Accounting for Decision-Making Case Study

Excerpt from Case Study :

Accounting for Decision Making

Shelter Partnership's Case Study

Purposes of Cost Information

The intended purpose of cost information is to provide a basis for determining the expenses and revenues associated with a particular activity (or cost object). Generally, cost and income is measured in order to determine net income or profit margins. However, as Shelter Partnerships is a non-profit, the cost information forms a basis for the allocation of resources and to assist with decisions about scaling. The cost information of Shelter Partnerships can also be used to address any cycles in the stream of donations and contributions that can impact the overall ability of the non-profit to meet its mission. In addition, since Shelter Partnership regularly applies for grant funding, it is essential that their accounting system be readily interpretable to grant reviewing bodies. Fund development cannot be sustained for long in an environment that is only loosely accountable for revenue -- in fact, this is one of the public's most common criticisms of not-for-profit organizations, and it is often their undoing (or at least that of their executive directors). Shelter Partnership must ensure that their books provide an accurate accounting of all operational expenditures and all funds received -- regardless of the source (including "in-kind").

Cost Objects

Shelter Partnership cost objects. The cost objects for the Shelter Partnership include the technical assistance work, the program development work, and the public policy support work. Each of these cost objects has a discrete focus and cost should be separately measured for those objects (Averkamp 2011).

Shelter Resource Bank cost objects. The cost object for the Partnership Shelter Resource Bank consists of the direct material assistance to the homeless shelters.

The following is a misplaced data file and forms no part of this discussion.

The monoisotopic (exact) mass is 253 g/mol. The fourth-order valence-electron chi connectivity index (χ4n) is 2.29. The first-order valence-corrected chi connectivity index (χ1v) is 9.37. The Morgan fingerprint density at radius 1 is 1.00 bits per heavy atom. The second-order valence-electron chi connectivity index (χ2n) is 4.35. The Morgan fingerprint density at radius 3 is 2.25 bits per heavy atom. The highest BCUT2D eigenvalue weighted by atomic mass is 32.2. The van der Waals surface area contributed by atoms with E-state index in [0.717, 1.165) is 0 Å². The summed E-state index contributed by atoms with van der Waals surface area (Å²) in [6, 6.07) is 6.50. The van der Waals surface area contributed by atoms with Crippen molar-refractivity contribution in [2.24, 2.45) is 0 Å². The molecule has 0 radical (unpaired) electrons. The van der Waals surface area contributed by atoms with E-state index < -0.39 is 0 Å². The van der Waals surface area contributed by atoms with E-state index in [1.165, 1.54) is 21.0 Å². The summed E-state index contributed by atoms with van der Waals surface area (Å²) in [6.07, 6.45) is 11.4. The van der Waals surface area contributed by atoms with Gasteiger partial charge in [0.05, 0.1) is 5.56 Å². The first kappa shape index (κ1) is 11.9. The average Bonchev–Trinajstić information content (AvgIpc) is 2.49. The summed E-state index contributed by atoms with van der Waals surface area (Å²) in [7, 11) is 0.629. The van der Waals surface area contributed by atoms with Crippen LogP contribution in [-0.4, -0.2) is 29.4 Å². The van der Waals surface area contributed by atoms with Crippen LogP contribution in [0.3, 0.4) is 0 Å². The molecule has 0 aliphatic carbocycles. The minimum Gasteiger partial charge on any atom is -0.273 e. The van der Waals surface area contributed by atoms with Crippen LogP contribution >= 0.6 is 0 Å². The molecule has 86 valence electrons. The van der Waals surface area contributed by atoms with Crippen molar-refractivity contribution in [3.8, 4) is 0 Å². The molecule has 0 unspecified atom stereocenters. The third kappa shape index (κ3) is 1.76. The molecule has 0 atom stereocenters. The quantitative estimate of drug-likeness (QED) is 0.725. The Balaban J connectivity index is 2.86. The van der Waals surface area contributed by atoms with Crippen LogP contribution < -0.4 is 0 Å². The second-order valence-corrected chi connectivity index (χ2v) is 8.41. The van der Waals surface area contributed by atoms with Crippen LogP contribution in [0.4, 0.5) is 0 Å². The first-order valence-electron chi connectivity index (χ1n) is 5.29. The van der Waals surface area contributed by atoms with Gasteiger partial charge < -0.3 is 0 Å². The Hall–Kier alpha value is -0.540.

Where over-head and administrative costs are shared, the percentage of costs should be allocated to the objects according to use or consumption (Averkamp 2011).

Accuracy of Ruth Schwartz' Estimates

Schwartz did not organize the financial accounts separately for the Shelter and the Resource Bank, though they are essentially two distinct business units. The single stage cost accounting system that Schwartz used creates distortions because more than a single activity is occurring under that accounting system and, further, the percentages of over-head costs used for the different activities are not reflected when a single enterprise-wide accounting system is used. The Shelter Partnership has four distinct activities divided across two business units ("Shelter Partnership" 2011). A traditional two-stage cost allocation system of accounting would provide greater accuracy and detail that would better suit the needs of a non-profit that is active in fund development.

Issues about accounting for revenues were addressed in the section on the purposes of cost information. Suffice it to say -- here -- that Schwartz' method of consolidating all revenue into one pot does not serve the agency well (Martin 2010).